Color tcBlue = Color.FromArgb(0, 152, 215);
        Color tcOrange = Color.FromArgb(243, 123, 38);
        Color tcGold = Color.FromArgb(255, 230, 101);
        public FormTrueColorsMain()

        private void InitializeControls()
            lblGreen.ForeColor = tcGreen;
            lblGreen.BackColor = Color.White; // tcGreenComplement;
            lblBlue.ForeColor = tcBlue;
            lblBlue.BackColor = Color.White;
            lblOrange.ForeColor = tcOrange;
            lblOrange.BackColor = Color.Black;
            lblGold.ForeColor = tcGold;
            lblGold.BackColor = Color.Black;
            // For these to work, needed to also comment out 
            // "Application.EnableVisualStyles();" in Program.cs 
            // (see Crispy's answer at 
            progressBarGreen.ForeColor = tcGreen;
            progressBarGreen.Style = System.Windows.Forms.ProgressBarStyle.Continuous;
            progressBarBlue.ForeColor = tcBlue;
            progressBarBlue.Style = System.Windows.Forms.ProgressBarStyle.Continuous;
            progressBarOrange.ForeColor = tcOrange;
            progressBarOrange.Style = System.Windows.Forms.ProgressBarStyle.Continuous;
            progressBarGold.ForeColor = tcGold;
            progressBarGold.Style = System.Windows.Forms.ProgressBarStyle.Continuous;

        private void button1_Click(object sender, EventArgs e)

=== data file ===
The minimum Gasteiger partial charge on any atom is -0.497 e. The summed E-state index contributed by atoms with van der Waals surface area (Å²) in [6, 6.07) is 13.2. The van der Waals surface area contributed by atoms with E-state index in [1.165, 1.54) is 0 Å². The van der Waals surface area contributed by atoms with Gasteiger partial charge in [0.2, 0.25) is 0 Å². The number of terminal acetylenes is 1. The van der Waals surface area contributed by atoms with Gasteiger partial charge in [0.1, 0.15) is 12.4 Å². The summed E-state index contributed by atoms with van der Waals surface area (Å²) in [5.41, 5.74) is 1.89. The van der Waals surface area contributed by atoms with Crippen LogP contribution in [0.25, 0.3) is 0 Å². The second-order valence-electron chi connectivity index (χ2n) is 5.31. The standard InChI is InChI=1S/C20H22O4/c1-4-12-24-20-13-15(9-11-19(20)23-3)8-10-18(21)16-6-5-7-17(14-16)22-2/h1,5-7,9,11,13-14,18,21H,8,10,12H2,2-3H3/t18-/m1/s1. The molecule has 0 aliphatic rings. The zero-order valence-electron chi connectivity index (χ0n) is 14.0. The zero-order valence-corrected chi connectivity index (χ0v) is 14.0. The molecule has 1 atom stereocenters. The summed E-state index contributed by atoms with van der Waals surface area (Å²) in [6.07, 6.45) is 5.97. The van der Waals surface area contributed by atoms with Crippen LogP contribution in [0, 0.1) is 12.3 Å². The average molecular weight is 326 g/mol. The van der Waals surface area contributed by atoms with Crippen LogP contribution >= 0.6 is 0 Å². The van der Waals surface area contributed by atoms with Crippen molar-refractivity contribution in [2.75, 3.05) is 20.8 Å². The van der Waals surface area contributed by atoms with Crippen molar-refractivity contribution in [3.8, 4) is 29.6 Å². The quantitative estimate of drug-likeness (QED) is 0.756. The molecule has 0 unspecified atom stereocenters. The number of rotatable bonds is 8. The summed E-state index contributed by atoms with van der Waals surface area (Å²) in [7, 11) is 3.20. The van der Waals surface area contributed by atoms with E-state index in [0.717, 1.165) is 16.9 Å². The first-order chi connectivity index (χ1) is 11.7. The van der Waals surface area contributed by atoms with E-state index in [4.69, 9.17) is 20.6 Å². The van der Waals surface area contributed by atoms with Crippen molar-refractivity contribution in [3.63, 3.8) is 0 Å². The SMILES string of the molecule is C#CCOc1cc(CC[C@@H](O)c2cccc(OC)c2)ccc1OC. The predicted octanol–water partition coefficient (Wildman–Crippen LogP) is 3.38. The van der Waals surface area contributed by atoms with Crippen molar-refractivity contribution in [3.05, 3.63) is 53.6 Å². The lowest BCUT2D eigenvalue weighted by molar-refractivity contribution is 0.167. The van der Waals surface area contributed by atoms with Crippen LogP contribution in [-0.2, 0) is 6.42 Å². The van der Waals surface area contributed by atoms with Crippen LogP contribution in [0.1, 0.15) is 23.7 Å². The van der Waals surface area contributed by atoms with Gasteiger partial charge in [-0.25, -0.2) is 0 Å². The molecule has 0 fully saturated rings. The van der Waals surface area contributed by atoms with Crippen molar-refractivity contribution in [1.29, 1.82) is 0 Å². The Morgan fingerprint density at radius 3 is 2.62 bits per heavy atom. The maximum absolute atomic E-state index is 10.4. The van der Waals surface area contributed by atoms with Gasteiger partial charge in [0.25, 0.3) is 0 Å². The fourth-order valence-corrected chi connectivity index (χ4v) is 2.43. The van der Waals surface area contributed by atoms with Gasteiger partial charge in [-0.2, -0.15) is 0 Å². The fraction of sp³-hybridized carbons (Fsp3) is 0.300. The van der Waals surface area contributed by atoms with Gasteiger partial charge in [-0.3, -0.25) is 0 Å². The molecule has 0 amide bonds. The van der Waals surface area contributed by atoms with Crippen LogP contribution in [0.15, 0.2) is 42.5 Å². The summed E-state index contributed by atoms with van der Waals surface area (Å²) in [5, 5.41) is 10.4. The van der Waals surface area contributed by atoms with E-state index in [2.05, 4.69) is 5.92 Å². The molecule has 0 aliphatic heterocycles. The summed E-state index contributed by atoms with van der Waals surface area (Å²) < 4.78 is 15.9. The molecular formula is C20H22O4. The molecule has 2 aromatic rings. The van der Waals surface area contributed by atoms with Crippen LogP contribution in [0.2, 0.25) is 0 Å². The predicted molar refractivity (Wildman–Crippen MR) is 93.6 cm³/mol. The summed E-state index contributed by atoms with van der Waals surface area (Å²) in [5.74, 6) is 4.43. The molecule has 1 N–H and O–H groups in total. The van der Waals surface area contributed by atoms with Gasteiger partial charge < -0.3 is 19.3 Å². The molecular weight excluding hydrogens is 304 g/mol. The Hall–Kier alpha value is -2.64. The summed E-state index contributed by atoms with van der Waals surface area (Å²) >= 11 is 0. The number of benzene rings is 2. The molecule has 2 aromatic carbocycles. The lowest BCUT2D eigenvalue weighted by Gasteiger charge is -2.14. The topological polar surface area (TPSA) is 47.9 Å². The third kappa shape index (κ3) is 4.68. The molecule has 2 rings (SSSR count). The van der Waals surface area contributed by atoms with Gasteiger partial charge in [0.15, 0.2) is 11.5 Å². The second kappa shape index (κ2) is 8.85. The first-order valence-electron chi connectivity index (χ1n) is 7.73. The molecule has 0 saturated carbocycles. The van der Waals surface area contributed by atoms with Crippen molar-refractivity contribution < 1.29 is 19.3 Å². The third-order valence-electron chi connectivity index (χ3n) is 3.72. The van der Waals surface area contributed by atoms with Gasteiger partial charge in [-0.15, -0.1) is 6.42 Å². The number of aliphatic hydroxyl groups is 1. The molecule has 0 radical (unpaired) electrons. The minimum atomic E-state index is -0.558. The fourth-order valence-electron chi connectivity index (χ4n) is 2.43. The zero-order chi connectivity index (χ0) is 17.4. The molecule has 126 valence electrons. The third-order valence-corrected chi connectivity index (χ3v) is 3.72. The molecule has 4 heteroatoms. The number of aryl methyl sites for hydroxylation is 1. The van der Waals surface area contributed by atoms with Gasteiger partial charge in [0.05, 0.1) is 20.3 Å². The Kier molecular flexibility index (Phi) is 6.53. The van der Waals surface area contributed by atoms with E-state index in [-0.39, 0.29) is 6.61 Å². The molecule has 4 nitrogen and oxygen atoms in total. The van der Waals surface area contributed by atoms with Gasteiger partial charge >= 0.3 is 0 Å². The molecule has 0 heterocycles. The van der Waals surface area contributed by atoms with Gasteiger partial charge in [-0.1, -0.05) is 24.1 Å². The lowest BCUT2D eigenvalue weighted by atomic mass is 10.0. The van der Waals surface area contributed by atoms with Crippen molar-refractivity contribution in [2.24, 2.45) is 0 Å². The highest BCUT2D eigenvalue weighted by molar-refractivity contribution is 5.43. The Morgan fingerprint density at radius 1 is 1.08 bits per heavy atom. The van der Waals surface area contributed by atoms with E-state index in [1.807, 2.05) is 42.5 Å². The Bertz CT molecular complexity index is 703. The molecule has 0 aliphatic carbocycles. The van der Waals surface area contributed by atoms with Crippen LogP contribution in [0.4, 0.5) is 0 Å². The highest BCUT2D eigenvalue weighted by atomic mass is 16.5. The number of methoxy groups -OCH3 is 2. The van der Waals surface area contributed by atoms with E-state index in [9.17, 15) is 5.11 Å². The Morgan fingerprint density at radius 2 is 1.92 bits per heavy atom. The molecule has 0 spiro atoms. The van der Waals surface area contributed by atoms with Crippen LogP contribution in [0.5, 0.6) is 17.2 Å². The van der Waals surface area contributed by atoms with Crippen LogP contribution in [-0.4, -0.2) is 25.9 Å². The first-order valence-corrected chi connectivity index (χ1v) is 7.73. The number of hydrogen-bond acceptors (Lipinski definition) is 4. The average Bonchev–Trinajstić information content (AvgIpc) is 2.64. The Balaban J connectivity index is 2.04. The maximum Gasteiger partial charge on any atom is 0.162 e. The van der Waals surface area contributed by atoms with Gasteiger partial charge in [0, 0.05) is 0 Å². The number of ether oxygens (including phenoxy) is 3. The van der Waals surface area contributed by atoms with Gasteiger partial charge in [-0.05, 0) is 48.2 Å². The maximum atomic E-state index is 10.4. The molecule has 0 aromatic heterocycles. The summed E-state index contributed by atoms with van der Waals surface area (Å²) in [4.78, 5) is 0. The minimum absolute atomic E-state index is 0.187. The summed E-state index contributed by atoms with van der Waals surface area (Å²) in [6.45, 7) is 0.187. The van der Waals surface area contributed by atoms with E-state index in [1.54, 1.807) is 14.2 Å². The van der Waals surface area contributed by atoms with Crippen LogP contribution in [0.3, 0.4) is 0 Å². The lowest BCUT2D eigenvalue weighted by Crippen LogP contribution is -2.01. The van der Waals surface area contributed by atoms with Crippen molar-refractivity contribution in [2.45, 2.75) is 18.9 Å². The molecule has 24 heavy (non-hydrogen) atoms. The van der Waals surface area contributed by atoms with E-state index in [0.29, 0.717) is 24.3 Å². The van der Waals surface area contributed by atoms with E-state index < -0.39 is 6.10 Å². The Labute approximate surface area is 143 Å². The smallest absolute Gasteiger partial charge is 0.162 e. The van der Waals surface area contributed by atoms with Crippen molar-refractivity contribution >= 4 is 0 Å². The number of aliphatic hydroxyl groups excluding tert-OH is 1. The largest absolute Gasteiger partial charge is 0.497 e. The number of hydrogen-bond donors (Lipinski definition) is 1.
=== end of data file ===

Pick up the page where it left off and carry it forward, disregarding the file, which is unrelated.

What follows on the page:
// If they have already been set 
            // (user clicked the arrows rather than entered the value directly), this is moot but it's
            // probably not worthwhile checking to see whether their value is 0, 
            // and only calling the methods conditionally in that case.

            int greenVal = (int)numericUpDownGreen.Value;
            int blueVal = (int)numericUpDownBlue.Value;
            int orangeVal = (int)numericUpDownOrange.Value;
            int goldVal = (int)numericUpDownGold.Value;

            Color trueColor = GetTrueCombinedColor(greenVal, blueVal, orangeVal, goldVal);
            pictureBoxTCCombo.BackColor = trueColor;

        private Color GetTrueCombinedColor(int greenVal, int blueVal, int orangeVal, int goldVal)
            // tcBlue has no red, so can disregard blueVal for redTotal
            int redTotal = ((greenVal * GREEN_RED) + 
            (orangeVal * ORANGE_RED) + (goldVal * GOLD_RED));
            int greenTotal = ((greenVal * GREEN_GREEN) + 
            (blueVal * BLUE_GREEN) + (orangeVal * ORANGE_GREEN) + (goldVal * GOLD_GREEN));
            int blueTotal = ((greenVal * GREEN_BLUE) + 
            (blueVal * BLUE_BLUE) + (orangeVal * ORANGE_BLUE) + (goldVal * GOLD_BLUE));

            int redWeight = redTotal / 50;
            int greenWeight = greenTotal / 50;
            int blueWeight = blueTotal / 50;
            if (redWeight <= 0) redWeight = 1;
            if (greenWeight <= 0) greenWeight = 1;
            if (blueWeight <= 0) blueWeight = 1;
            if (redWeight >= 256) redWeight = 255;